Six sculptures dedicated to kick off week of Clinton Center opening activities in 2004

On Sunday, November 14, 2004, six sculptures were dedicated along President Clinton Avenue and in Riverfront Park. This event was the first in the series of programs leading up to the dedication of the Clinton Presidential Center on Thursday, November 18, 2004.

The six sculptures were:

  • Eagle of the Rock by Sandy Scott
  • Fiesta by Carol Gold
  • Anglers by Jane DeDecker
  • Harriet Tubman by Jane DeDecker
  • Touch the Sky by Jane DeDecker
  • River Market Pig by Sandy Scott

The Jennings Osborne family in front of EAGLE OF THE ROCK

The Tucker, Kumpuris, and Moses families in front of FIESTA.

Carrie Remmel Dickinson unveiling Harriet Tubman

Darren Peters, Bruce Moore, and Rickey Mays (with Darrin Williams hidden by Darren Peters) along with the next generation.

Sculptor Jane DeDecker, the Clark grandchildren, with Margaret and Bill Clark in front of TOUCH THE SKY.

Sandy Scott’s RIVER MARKET PIG

Skip Rutherford took a break from looking over the Clinton Center preparations to come down to the sculpture dedication.

Dozens of people gathered for the dedication.

Painting Party in an Alley today in Downtown Little Rock

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Make your mark on Downtown Little Rock.  Literally.

Help the Downtown Little Rock Partnership make downtown a little brighter! Join them for a painting party behind The Rep in Baker’s Alley (running from Sixth to Seventh Streets between Main and Scott Streets) as they add some color to a brand new gathering space.

They will have all the supplies ready.  All you need to do is show up — but wear a pair of old shoes and clothes and see what a few hours of hard work and fun fellowship can do for our home.

The fun runs today (November 9) from 9am until 1pm.

Live music, coffee, snacks and materials provided. Wear your old clothes and shoes!

20 years of indoor mural at Little Rock City Hall

On October 28, 1999, a mural was dedicated inside Little Rock City Hall.  Painted by artists Donald Gensler and Charlotte Allison, it was created to honor the City for its assistance in saving the Kramer School building.  As calendars everywhere were poised to turn from 1999 to 2000, it looked back to a time when the 20th Century was on the horizon.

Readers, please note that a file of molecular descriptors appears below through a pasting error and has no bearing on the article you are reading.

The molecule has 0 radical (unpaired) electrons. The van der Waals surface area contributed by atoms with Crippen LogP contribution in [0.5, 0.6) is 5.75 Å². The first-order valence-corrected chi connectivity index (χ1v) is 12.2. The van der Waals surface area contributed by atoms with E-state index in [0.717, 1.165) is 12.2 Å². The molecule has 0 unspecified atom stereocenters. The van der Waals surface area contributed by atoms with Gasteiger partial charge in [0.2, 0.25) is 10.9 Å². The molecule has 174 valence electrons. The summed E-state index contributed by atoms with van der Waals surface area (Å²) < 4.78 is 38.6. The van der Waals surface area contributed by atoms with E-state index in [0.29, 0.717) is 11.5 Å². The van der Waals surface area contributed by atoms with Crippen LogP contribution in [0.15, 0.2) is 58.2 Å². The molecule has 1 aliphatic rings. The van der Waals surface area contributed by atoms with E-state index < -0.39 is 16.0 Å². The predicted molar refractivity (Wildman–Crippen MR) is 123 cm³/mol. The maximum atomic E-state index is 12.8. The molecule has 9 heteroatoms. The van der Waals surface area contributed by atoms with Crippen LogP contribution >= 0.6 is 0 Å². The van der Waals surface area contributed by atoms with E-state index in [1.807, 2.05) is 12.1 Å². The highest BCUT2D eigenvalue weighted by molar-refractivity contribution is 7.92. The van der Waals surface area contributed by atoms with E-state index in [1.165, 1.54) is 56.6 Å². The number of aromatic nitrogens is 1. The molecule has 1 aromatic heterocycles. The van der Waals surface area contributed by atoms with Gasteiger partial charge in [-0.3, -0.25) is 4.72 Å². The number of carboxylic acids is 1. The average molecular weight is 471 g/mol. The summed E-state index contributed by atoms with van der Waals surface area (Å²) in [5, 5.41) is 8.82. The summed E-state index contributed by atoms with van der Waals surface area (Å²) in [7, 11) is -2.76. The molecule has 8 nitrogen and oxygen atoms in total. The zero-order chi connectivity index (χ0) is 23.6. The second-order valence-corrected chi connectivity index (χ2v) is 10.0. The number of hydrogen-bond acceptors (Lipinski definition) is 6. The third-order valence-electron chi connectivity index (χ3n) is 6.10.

Gensler and Allison drew inspiration for the mural from images they saw in old photographs. They were surprised to see photos of white and African American men working together at the original port of Little Rock which existed at La Petite Roche in what is now Riverfront Park. The photo was from the late 1800s before Jim Crow laws were fully enforced in Little Rock which separated the races more fully.

The only image in the mural that was not taken from an old photo is the mother holding the young baby. A fellow Kramer School resident and her young child posed for that photo. (Given that it was 20 years ago, that child is soon to be 21.)

At the dedication ceremony, held in Little Rock City Hall’s rotunda, Gensler and Allison as well as Mayor Jim Dailey spoke.   Joe Terry, a local actor and dancer who was also a Kramer School resident, sang “Old Man River” from Show Boat.

Gensler and Allison worked on the painting inside City Hall for a couple of weeks. They would often stop what they were doing to talk to City Hall employees and visitors to the building about the process of painting a mural.

While neither of the two artists currently live in Little Rock, a piece of them remains in this lasting tribute.

At the time, the Kramer School was serving as an artists cooperative.  While the building is no longer fulfilling that purpose, the efforts to make it thus saved it from a wrecking ball.  (The burgeoning effort of Artspace to create a live/work space in Little Rock would not repeat the Kramer School scenario because Artspace will maintain ownership of their facility guaranteeing its mission remains arts-based.)